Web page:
"Were a small institution. Weve got great programs here. Were all accredited and here we go slashing them again. Thats devastating," Chancellor Vincent Marsala said.
Although its too early to tell who exactly will be affected, educators say its inevitable cuts will have to be made.
"Everybody knows what their budget is. Theyre involved and we welcome suggestions from faculty and staff and what we can do. It will be some tough decision-making," Marsala continued.
In addition to the cuts, tuition will go up 5% next school year.
"Its already hard enough working a full time job and having to pay to get here," student Raymond Blunt.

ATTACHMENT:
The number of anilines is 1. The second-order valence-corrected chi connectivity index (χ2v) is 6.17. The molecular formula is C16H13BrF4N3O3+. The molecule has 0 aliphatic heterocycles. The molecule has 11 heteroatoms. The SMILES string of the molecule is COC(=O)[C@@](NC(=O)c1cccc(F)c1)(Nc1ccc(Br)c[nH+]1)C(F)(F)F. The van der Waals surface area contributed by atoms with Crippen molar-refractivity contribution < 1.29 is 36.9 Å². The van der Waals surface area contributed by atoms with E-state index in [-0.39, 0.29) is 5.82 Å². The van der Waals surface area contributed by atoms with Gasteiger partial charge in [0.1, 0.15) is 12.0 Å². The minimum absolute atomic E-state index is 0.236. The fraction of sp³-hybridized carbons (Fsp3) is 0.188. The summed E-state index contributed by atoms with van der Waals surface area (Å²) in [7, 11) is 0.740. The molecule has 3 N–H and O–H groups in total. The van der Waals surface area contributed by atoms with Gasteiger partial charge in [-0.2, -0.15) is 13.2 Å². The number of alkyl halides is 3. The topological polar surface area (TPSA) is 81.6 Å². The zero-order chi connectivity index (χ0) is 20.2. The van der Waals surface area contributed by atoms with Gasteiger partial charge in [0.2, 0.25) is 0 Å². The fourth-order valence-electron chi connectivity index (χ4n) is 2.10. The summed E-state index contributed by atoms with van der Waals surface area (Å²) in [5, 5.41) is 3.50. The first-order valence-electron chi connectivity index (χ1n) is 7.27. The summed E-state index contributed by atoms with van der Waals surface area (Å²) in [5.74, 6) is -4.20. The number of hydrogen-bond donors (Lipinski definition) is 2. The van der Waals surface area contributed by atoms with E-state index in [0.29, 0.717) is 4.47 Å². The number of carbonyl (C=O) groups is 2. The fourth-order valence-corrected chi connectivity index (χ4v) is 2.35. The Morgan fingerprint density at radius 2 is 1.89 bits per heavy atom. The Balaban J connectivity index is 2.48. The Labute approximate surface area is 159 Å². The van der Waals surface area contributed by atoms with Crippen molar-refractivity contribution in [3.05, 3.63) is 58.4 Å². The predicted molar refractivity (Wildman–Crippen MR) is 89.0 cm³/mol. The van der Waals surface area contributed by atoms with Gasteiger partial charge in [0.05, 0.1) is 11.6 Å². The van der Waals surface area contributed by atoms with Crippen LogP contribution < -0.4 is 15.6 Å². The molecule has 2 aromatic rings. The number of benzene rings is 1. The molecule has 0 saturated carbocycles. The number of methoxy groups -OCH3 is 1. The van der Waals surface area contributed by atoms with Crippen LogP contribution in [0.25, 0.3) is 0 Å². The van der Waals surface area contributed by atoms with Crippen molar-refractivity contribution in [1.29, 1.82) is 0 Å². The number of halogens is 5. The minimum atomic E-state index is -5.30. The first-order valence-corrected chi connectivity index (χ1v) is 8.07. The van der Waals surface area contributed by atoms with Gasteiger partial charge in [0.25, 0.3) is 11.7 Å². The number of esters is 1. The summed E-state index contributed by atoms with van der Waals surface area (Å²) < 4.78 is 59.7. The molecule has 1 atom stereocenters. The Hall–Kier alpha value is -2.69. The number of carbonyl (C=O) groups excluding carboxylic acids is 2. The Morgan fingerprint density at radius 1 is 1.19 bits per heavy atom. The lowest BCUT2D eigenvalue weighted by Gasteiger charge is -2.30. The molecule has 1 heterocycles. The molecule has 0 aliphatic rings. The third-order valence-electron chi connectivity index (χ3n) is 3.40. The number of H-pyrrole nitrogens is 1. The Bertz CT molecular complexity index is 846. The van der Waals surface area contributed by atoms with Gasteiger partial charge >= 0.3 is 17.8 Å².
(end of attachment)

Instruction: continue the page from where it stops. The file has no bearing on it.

"This school has served me well as a non-traditional student. And Im disappointed the government cant continue to support it," student Laura McCormick said.
The healthcare and higher education departments are the first to get cut because theyre not protected under Louisianas constitution. Other agencies are required by law to have at least minimum funding.
Marsala is worried the state will soon not be able to keep up with the growing workforce.
"One wonders how is Louisiana gonna compete as a state if higher ed, all of higher ed keeps getting these devastating cuts," he asks.
"If they continue to make cuts and cutting programs, what does the state have to offer? How you gonna keep students here?" McCormick asks.
The chancellor plans to meet with faculty, staff and student leadership next week to discuss the cuts.